It was around 1pm, so we had some fiery soup for lunch, which left us ready for some scenic terrace viewing: Two Silly Foreigners Breathing Fire Like Heavenly Dragons.
There are plenty of signposts all throughout the village - it’s very easy to get to the two scenic look-out points on your own. Local women will offer to carry your bags for you in oversized wicker-baskets strapped to their backs, and we passed lots of happy Chinese and sheepish-looking Westerners who opted for this.
It took an hour or so to walk to the top scenic points and look out over the area.
Walking between Dàzhài and Ping’an (or vice versa)
Here’s where the guidebooks tell you to hire a local guide, and we passed plenty of people offering their services (“ni hao - me take you, Ping-an?’) along the way - even when we were practically at Ping’an already.
Do you need one?
If you’re the kind of person who can read the lay of the land, and doesn’t mind back-tracking off a wrong-turn every now and then, then you’ll be fine. Just keep going straight along the stone tracks (passing Zhonglu village along the way). It took us longer than expected - more 5 than 3-4 hours, but we dawdled as always. Just keep going straight and every now and then ask a local if you’re going the right way - buy some water or snacks and everyone’s happy.
The walk itself is nice, but if you want to wear your city-clothes and ogle at the views, your time is better spent visiting just the look-out points. Each one is quite different.
We found the hike to be a great way to escape the hordes of tourists and get a slice of rural China. We only met one group coming the other way between the villages who, amusingly, we had met at the train station in Shanghai a week earlier.
It would have been sunset when we arrived if not for the overcast clouds, but the terraces here were still breathtaking. Ping’an is more closely clumped together than Dàzhài and, we thought, looked prettier. There is plenty of accommodation in all the huge triple-story wooden houses, and they serve food (and beer!) too.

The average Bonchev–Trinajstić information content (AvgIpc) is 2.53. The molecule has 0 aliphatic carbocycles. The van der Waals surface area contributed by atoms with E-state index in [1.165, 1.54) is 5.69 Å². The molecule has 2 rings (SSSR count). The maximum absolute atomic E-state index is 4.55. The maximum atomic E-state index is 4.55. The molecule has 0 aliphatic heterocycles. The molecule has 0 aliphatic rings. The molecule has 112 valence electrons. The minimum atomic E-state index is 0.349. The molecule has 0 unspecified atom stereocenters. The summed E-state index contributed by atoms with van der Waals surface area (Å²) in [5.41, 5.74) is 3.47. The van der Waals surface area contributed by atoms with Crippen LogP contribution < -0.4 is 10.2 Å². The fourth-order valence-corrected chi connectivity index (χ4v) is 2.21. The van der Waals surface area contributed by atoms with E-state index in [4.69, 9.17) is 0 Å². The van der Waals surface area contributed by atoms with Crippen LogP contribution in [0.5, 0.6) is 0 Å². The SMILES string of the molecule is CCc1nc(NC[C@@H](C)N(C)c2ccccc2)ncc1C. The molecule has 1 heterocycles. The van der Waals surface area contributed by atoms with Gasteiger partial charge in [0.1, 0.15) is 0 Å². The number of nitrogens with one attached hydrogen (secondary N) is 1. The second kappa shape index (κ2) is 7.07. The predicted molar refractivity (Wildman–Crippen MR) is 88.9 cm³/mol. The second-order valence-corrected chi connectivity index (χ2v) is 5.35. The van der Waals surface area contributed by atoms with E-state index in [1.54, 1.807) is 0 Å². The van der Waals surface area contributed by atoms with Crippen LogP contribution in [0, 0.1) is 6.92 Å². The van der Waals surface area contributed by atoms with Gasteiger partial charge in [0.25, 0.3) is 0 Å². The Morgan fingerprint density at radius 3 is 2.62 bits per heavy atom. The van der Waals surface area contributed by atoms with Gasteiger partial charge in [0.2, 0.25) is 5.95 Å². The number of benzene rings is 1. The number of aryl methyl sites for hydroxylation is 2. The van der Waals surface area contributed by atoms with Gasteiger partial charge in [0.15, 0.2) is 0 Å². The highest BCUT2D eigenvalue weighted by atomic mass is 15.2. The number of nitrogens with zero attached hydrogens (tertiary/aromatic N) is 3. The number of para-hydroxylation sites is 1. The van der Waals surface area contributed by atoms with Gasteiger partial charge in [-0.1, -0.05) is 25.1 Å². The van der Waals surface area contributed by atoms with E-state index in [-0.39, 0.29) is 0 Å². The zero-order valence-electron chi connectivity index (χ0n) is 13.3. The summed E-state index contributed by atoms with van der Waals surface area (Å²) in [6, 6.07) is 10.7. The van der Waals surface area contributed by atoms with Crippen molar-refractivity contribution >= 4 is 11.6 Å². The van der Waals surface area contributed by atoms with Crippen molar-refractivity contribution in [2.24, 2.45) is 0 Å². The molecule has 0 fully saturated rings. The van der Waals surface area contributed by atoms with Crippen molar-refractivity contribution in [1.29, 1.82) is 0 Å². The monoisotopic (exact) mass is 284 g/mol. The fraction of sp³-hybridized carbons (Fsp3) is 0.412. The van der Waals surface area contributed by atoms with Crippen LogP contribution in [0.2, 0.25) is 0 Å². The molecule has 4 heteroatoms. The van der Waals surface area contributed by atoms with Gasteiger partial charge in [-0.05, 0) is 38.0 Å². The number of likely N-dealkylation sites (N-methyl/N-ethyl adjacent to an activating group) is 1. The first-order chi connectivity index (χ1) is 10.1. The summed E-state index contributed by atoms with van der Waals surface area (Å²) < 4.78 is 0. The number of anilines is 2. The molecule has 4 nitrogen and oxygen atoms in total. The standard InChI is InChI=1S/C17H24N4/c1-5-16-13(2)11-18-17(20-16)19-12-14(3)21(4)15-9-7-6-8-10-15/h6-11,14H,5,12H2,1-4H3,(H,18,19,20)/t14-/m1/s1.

Getting back to Guilin
Everywhere in Ping’an or Dàzhài will arrange a bus direct to Guilin for 50 Yuan. We had to be back by 4pm for our 20-hour train to Yunnan province.
We had to get back to the main ticket area though, to pick up our backpacks. We got a local bus at 9am (every 2 hours, 10-15 minutes walk down from Ping’an to the entrance gate). We accidentally paid half the fare (20 Yuan) without blinking an eye and were ok. We suspect that’s the local price. The trip took about 45 minutes.
From the entrance gate, we grabbed our luggage and walked 10 minutes out onto the main road, passing a lot of new development, and flagged down a bus on the main highway. We had to sit on plastic seats as the bus was full, but it was only 21 Yuan per person all the way back. It took an hour and a half.
We could easily have spent an extra day or two up at the Rice Terraces - each village is really peaceful, with plenty of photo opportunities. But with only a month in China, we had other places to get to...
One last thing
The time of year will greatly impact what the rice terraces look like - October was Golden, whereas those mirrored water-filled photos you see are more timed with January, at least in this region - it's different everywhere. Time your visit accordingly.
EMMA & PETE
We're just two Aussie's who met in London, married in Prague and travelled overland back to Australia.